Dr. Hudson: Support SB 440. Allow health-care providers to use their education, training

Dr. Sarah J. Hudson
Guest Columnist

When you need an eye care procedure you want it done by a trusted eye doctor who has the appropriate education and who has demonstrated competency. Does that mean you need an ophthalmologist for any procedure near your eye?

Senate Bill 440 is set to update New Hampshire statute to allow doctors of optometry to practice to the full extent of their training and education commensurate with national standards of optometry. It will allow doctors of optometry to increase the amount of in-office procedures they are authorized to do in New Hampshire. Healthcare is not the same as it was 25 years ago and the laws should reflect these well-established changes. Doctors wishing to perform these will need to display competency through a process defined by the state regulatory board, as is standard across all healthcare boards in New Hampshire. No doctor will perform such a procedure without extensive education, laboratory learning, and hands-on supervised experience.

Sarah Hudson, OD

Dr. Warren Goldblatt’s commentary, published March 31 is misleading, and is designed to promote fear and to discredit optometry in an effort to hold pphthalmology’s turf on scope of practice. Our health-care system functions best if all practitioners provide care to the full extent of their education and training. Access to care is a concern in all parts of New Hampshire, and this will worsen as our population ages. Technology updates bring new treatment options to all healthcare fields and our population will suffer if practitioners are not allowed to provide these updates. Health care does not, and should not stand still.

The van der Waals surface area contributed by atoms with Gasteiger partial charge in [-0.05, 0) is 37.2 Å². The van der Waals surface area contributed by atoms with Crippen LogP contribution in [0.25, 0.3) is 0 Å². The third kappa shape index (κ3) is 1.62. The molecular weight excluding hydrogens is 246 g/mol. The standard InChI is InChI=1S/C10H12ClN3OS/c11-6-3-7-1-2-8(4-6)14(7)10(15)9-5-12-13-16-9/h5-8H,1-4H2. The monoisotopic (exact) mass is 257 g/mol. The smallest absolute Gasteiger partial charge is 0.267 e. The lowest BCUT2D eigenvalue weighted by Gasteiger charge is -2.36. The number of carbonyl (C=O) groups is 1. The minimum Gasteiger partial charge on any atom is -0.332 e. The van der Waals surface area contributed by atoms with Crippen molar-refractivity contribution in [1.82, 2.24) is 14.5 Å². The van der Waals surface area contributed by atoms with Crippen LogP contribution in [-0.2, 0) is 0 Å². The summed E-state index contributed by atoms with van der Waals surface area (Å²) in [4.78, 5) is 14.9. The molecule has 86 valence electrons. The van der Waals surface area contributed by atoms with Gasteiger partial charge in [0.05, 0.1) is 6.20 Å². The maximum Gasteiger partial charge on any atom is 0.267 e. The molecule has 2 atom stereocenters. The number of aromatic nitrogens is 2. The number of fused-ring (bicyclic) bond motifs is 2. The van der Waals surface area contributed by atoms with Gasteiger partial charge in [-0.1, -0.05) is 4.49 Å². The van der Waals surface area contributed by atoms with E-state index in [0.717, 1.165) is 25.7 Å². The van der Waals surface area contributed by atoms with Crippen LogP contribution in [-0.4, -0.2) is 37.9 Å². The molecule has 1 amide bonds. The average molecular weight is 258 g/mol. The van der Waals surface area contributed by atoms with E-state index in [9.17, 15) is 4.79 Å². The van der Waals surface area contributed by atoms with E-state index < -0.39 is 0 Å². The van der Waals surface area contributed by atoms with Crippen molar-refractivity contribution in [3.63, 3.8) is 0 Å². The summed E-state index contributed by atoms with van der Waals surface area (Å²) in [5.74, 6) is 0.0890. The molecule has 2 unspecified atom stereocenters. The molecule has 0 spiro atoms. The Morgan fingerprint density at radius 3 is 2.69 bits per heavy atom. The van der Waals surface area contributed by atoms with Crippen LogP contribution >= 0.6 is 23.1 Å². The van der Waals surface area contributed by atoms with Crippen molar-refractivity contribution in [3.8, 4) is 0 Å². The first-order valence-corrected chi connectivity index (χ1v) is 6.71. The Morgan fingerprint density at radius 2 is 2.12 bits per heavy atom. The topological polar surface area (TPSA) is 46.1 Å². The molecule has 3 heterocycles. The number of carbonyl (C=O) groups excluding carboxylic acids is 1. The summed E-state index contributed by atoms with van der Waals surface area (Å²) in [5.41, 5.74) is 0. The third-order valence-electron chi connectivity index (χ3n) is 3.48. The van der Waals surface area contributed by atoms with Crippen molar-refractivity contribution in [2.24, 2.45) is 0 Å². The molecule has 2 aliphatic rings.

Various doctoral and non-doctoral level health-care professionals perform multiple versions of minor procedures in New Hampshire every day. The truth is, doctors of optometry have been performing in-office surgical procedures in New Hampshire and around the country for decades. The expanded procedures that are a part of this effort include the removal of benign eyelid lesions (skin tags for example), done in 18 other states and laser assisted procedures currently being done in 12 states. These exact procedures, some being done by doctors of optometry for over 25 years in these states, have proven safe and effective. Schools of optometry have taught these procedures for decades, yet here in New Hampshire, doctors are prohibited by outdated laws, and must refer patients to ophthalmology. This creates added appointments, duplication of care, increased costs, delays to care, as well as travel time and expenses that are unnecessary. In parts of New Hampshire, the delays in care can be months, and travel time to achieve care is hours. This is challenging if you are asking a neighbor, friend, or family to transport you. There are a number of doctors of optometry who have moved to New Hampshire after practicing in other states where they performed these procedures for years, yet they are prohibited from doing so in New Hampshire.

SB 440 is logical and should pass the New Hampshire House as it did in the Senate, out of committee with a unanimous ought to pass recommendation. Our legislators devote significant time and energy researching and understanding difficult topics to make decisions on our behalf. I am confident SB 440 will pass on its merits.

Dr. Sarah J. Hudson is an optometrist and an owner of Harbor Eyecare Center in Exeter.